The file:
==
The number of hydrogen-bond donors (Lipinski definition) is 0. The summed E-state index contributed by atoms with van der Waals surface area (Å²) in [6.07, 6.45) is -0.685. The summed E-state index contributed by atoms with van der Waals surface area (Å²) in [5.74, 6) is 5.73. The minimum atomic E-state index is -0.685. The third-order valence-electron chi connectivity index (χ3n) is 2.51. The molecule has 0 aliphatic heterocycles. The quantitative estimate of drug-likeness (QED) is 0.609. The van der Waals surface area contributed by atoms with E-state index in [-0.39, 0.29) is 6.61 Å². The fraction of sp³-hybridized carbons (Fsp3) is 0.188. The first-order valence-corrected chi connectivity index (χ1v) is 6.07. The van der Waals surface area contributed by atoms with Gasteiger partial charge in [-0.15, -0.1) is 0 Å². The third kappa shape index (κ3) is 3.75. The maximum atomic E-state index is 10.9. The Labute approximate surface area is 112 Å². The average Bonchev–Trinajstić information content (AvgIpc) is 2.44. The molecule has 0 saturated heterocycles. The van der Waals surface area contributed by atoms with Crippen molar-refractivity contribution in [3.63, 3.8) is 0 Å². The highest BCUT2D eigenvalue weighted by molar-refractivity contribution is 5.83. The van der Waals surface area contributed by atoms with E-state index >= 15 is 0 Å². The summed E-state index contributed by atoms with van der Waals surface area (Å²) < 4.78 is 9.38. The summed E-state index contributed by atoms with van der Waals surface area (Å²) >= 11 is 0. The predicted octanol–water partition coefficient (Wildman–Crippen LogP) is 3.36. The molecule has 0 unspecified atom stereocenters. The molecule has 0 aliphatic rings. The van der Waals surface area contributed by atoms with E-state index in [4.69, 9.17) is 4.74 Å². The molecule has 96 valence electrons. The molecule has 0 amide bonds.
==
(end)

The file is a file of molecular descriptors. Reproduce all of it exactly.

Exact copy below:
The number of hydrogen-bond donors (Lipinski definition) is 0. The summed E-state index contributed by atoms with van der Waals surface area (Å²) in [6.07, 6.45) is -0.685. The summed E-state index contributed by atoms with van der Waals surface area (Å²) in [5.74, 6) is 5.73. The minimum atomic E-state index is -0.685. The third-order valence-electron chi connectivity index (χ3n) is 2.51. The molecule has 0 aliphatic heterocycles. The quantitative estimate of drug-likeness (QED) is 0.609. The van der Waals surface area contributed by atoms with E-state index in [-0.39, 0.29) is 6.61 Å². The fraction of sp³-hybridized carbons (Fsp3) is 0.188. The first-order valence-corrected chi connectivity index (χ1v) is 6.07. The van der Waals surface area contributed by atoms with Gasteiger partial charge in [-0.15, -0.1) is 0 Å². The third kappa shape index (κ3) is 3.75. The maximum atomic E-state index is 10.9. The Labute approximate surface area is 112 Å². The average Bonchev–Trinajstić information content (AvgIpc) is 2.44. The molecule has 0 saturated heterocycles. The van der Waals surface area contributed by atoms with Crippen molar-refractivity contribution in [3.63, 3.8) is 0 Å². The highest BCUT2D eigenvalue weighted by molar-refractivity contribution is 5.83. The van der Waals surface area contributed by atoms with E-state index >= 15 is 0 Å². The summed E-state index contributed by atoms with van der Waals surface area (Å²) < 4.78 is 9.38. The summed E-state index contributed by atoms with van der Waals surface area (Å²) >= 11 is 0. The predicted octanol–water partition coefficient (Wildman–Crippen LogP) is 3.36. The molecule has 0 unspecified atom stereocenters. The molecule has 0 aliphatic rings. The van der Waals surface area contributed by atoms with E-state index in [4.69, 9.17) is 4.74 Å². The molecule has 96 valence electrons. The molecule has 0 amide bonds.